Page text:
Bush School Student Aspires to Become an Agent for Change

October 23, 2017

Darren Dubose, ’19

This is the first in a series of articles about Bush School students demonstrating Aggie core values.

Darren Dubose, ’18, wants to be an agent for change in a different way than he had been in his short teaching career prior to coming to the Texas A&M Bush School of Government and Public Service.

A product of humble beginnings, Dubose grew up in rural Alabama in a close-knit community where everyone helped everyone.

“I grew up in an environment where I didn’t have everything, but I had a heart to give,” he said. “And I was part of an environment where if we didn’t have everything we needed, people were always there to help us. We always had that helping hand in the church and the community or the school.”

Dubose worked as an educator, teaching physical education to high school students at a small school in rural Alabama after graduation from Alabama State University.  While he enjoyed teaching and understands that education is one of the most important things society can give a child, he wanted to be a bigger advocate for change.  This passion, combined with his upbringing, led him to seek a greater understanding of education policy and how it affects minorities. 

Selfless Service Through Education

With this newfound focus, Dubose chose the Bush School to study education policy and prepare for his future of public service.  Here, he is in the Public Management track with an emphasis on education policy. He said part of his drive stems from the desire not only to understand policy but also to teach policy to those who are affected by it.  He plans to apply his background as an educator, knowledge from classes, and experiences at an internship in Washington, DC, to advocate for opportunities for others who are less privileged.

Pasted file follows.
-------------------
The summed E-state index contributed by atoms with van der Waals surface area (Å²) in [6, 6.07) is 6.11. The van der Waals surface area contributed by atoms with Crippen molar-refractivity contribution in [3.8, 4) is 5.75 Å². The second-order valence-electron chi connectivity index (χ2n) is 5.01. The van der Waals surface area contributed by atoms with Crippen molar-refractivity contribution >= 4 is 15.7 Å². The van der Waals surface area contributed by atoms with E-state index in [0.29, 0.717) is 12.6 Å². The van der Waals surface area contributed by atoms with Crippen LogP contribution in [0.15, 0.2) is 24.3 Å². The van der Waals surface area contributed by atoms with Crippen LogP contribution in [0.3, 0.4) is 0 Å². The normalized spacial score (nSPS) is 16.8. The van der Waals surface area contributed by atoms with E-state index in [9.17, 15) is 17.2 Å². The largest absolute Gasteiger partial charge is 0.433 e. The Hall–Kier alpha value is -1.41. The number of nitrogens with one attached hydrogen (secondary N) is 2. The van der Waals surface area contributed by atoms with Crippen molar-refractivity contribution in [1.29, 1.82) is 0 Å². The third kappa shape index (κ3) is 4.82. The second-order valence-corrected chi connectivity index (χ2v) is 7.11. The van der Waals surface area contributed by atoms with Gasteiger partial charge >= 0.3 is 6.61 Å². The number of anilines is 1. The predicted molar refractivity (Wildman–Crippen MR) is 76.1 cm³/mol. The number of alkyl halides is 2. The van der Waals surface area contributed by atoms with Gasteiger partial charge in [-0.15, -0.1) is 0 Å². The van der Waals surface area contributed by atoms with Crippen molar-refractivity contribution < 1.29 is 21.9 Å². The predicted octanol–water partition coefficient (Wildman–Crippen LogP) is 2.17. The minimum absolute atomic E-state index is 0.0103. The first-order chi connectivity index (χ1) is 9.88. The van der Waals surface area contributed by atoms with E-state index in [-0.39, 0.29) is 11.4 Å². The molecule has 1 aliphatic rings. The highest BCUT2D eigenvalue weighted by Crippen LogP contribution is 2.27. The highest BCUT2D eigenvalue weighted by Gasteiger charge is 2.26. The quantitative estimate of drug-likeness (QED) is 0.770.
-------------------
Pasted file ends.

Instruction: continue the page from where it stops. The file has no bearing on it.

Because of Dubose’s roots, the notion of selfless service was instilled in him from a very young age, and that desire to help others has not left him. 

“I’m still that same little boy from that small town,” Dubose said.  “Without being here at the Bush School, I never would’ve had the opportunity to intern. I would not have the opportunity to really understand policy and how taxes work with education,” he said.

Advocate for Change

Now better equipped to enter the job force, Dubose plans to apply his understanding of policy to his future career as a public servant. No matter how far he goes from his home town of Butler, Alabama, he keeps with him the Bush School mantra of “Public Service is a Noble Calling” and the Aggie core value of selfless service.

Public service, Dubose says, is an important part in his life, not only at the Bush School but beyond these walls as well.

“It is important to understand and remember that we all come from different backgrounds, different regions, everywhere in the world,” he said. “But at the end of the day, when we leave here, we’re representing not just ourselves and our family but the people of the United States and elsewhere.”

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